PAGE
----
By Daniel Hubbard | September 29, 2009
I just finished reading one of those books that can open the eyes to a bit of history that is not so well known. The title of the book, The American Plague, refers to the disease yellow fever. Like many diseases that no longer torment us, we don’t realize the justifiable horror that our ancestors felt. In some cases fear of disease may even explain why a family might begin a migration. Yellow fever was a disease that was feared. Its nickname, the American plague, is in some ways an apt allusion to that more famous plague, the Black Death.
Yellow fever has appeared many times in American history. If yellow fever had not crippled Napoleon’s army in Haiti in 1802, France might have been able to hold onto that island colony. Had French control of Haiti not collapsed, there are few who believe that Napoleon would have offered to sell the vast Louisiana Territory to the U.S. When that deal was finalized the size of the United States doubled and history was clearly changed. This book isn’t concerned with that somewhat famous result of yellow fever. It opens instead on the outskirts of Memphis.
When the announcement was made that a case of yellow fever had been discovered in Memphis in 1878, the people of that city remembered the two thousand dead of the epidemic of 1873 and they fled in terror. In five days a city of 47,000 shed over 25,000 refugees who fled by any means they could. Packed into railroad cars in stifling August heat, the panicked citizens were turned away at gunpoint by people in outlying areas, who dared not come in contact with someone from a place where there was yellow fever. “Shotgun quarantines” they were called. Elsewhere, bridges were literally burned to prevent citizens of Memphis from entering fever free areas.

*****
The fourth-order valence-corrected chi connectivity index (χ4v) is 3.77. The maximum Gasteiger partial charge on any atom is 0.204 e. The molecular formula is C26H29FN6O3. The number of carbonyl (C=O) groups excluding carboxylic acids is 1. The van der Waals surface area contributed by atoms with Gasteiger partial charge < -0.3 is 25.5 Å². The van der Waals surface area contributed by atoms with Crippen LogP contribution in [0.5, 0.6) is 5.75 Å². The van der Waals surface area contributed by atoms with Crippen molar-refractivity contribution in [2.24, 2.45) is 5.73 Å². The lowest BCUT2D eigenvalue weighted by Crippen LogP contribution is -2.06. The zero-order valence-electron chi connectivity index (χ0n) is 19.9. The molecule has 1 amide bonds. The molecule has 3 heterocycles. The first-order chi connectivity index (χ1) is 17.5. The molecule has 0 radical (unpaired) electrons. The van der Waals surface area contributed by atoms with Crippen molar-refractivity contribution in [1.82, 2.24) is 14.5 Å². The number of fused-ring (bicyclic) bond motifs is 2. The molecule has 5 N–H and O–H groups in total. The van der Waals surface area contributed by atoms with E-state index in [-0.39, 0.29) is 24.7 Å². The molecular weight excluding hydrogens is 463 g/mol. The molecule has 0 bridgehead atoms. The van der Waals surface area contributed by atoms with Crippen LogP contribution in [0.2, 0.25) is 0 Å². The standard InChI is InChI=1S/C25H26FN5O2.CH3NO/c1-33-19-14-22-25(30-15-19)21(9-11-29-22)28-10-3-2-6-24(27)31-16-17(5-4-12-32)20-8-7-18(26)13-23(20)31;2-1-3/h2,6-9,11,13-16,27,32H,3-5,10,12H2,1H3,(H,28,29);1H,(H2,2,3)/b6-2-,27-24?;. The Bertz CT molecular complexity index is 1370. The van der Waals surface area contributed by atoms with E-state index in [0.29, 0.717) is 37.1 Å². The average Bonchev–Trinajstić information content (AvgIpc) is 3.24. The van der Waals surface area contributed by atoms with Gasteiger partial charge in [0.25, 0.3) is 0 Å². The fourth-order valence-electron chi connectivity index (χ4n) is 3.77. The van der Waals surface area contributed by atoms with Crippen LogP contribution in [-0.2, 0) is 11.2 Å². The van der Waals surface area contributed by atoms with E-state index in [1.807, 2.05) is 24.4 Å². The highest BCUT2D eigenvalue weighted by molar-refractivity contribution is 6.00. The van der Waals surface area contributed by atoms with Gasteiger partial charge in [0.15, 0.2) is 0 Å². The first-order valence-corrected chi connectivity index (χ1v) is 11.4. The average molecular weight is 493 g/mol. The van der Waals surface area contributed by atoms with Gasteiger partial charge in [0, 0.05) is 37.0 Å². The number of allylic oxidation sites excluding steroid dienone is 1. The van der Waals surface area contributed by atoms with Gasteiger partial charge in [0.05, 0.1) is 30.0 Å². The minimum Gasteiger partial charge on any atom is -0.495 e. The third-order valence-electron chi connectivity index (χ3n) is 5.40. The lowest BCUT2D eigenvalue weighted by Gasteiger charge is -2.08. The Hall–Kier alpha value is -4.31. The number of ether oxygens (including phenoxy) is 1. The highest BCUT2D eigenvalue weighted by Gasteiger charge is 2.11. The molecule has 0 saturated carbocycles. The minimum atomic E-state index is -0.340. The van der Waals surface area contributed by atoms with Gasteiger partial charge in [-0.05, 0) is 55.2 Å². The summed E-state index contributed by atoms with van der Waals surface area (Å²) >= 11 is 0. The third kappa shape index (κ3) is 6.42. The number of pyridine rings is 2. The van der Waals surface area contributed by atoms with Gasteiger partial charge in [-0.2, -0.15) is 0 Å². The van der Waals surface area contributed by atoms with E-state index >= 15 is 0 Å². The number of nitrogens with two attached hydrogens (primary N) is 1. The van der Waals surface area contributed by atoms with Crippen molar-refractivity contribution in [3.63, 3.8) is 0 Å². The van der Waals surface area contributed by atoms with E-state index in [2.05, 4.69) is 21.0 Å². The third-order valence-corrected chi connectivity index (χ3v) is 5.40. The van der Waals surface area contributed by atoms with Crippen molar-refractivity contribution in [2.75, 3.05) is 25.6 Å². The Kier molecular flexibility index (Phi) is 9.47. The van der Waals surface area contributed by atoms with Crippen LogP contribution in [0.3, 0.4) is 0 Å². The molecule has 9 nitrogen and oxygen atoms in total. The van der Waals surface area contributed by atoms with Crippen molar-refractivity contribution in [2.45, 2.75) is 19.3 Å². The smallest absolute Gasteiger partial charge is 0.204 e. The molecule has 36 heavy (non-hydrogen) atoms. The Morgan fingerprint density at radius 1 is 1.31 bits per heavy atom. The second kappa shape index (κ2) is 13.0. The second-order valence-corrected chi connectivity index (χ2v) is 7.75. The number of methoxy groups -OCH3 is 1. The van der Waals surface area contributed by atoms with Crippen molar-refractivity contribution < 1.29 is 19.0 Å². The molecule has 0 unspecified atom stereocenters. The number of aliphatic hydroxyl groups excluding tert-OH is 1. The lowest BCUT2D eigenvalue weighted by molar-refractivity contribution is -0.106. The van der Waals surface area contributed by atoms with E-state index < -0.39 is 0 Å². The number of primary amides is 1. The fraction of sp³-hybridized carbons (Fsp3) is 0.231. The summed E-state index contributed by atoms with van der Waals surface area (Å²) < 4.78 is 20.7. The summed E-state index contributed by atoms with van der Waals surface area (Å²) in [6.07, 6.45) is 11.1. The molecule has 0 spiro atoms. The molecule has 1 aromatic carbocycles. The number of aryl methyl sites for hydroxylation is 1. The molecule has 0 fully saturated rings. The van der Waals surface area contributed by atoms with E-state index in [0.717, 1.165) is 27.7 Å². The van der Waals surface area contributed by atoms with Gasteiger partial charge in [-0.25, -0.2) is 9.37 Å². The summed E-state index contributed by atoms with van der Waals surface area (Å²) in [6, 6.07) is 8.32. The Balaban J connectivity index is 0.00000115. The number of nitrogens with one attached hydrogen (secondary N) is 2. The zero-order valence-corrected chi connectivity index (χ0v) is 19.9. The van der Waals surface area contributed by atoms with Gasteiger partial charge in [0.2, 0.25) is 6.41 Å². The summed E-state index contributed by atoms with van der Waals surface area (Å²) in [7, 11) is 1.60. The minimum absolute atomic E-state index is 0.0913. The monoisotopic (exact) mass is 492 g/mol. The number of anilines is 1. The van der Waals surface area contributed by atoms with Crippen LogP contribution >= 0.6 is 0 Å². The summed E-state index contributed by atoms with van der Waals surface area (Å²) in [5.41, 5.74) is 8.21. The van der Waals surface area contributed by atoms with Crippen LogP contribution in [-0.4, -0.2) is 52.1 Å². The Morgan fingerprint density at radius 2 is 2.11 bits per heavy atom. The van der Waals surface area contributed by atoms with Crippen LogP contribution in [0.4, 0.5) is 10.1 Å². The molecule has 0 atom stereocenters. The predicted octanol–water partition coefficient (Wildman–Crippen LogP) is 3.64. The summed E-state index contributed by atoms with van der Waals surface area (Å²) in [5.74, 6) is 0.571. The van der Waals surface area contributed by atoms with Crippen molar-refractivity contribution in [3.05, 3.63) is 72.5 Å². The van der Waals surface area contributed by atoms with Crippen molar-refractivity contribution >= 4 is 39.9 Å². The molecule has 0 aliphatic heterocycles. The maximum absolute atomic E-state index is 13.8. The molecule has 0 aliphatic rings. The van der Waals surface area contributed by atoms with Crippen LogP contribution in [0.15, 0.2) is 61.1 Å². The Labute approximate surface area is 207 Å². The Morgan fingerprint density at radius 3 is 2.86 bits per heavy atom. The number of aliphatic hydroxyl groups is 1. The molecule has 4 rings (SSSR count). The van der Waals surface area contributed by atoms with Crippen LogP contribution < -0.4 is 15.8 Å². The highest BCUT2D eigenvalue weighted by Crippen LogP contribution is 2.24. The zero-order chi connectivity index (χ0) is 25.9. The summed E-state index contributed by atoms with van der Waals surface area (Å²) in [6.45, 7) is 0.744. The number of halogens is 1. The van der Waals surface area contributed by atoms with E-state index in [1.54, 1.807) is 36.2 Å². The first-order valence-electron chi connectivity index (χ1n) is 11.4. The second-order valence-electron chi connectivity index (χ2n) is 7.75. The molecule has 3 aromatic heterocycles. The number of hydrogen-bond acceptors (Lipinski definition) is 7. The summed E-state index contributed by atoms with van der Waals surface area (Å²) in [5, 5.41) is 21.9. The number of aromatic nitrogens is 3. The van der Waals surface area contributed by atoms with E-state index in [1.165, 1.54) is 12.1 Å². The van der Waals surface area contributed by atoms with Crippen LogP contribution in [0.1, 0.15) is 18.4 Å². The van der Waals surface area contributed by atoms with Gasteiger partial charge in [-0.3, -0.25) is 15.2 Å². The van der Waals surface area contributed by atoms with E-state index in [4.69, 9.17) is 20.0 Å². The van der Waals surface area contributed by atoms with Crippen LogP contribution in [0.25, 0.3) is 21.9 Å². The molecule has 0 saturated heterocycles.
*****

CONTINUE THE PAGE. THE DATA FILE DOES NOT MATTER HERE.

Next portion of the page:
Within a month of the first case, the population of Memphis had dropped to 19,000 and of those 17,000 had yellow fever. When cool weather arrived and the fever abated at least 5,000 were dead. In the Mississippi Valley that year, over 20,000 people perished and refugees had spread the fever as far away as Ohio. In Memphis all commerce stopped. Food and supplies no longer flowed into the city and no one could leave. The air was filed with the stench of the sick, the dead and the fumigants people hoped would prevent the disease from spreading.
Yellow fever struck terror not just because of the numbers that it killed or the rapidity with which it spread but because of how it killed. There seemed to be no rhyme or reason to who fell ill. Contact with the sick didn’t seem necessary to be struck down, so the only way to avoid the disease was to flee. Once infected, the victim developed a piercing headache. Then a chill. Then a temperature that shot up to 103ºF or higher. People were racked with intense pain but, even so, could become seemingly demonic and run through the streets screaming and thrashing. Their blood lost its ability to coagulate as the disease began to destroy the liver. Once bleeding into the stomach resulted in the dreaded “black vomit,” the end was near. The liver and kidneys failed completely and the victim turned yellow and soon died. Some who survived were never the same—their bodies permanently weakened and minds crippled.
Once you start researching family history, it is only a matter of time before you discover that the family you are studying suddenly has only half of it members alive. There will be a list of names in church records, a small stack of death certificates in the county courthouse or a brief but tragic story in a town or county history. With so many diseases held at bay, this is an aspect of the past that we find hard to truly understand. Yet it is an aspect that sooner or later the family historian will need to try to grasp if the full story is to be told.Twitter It!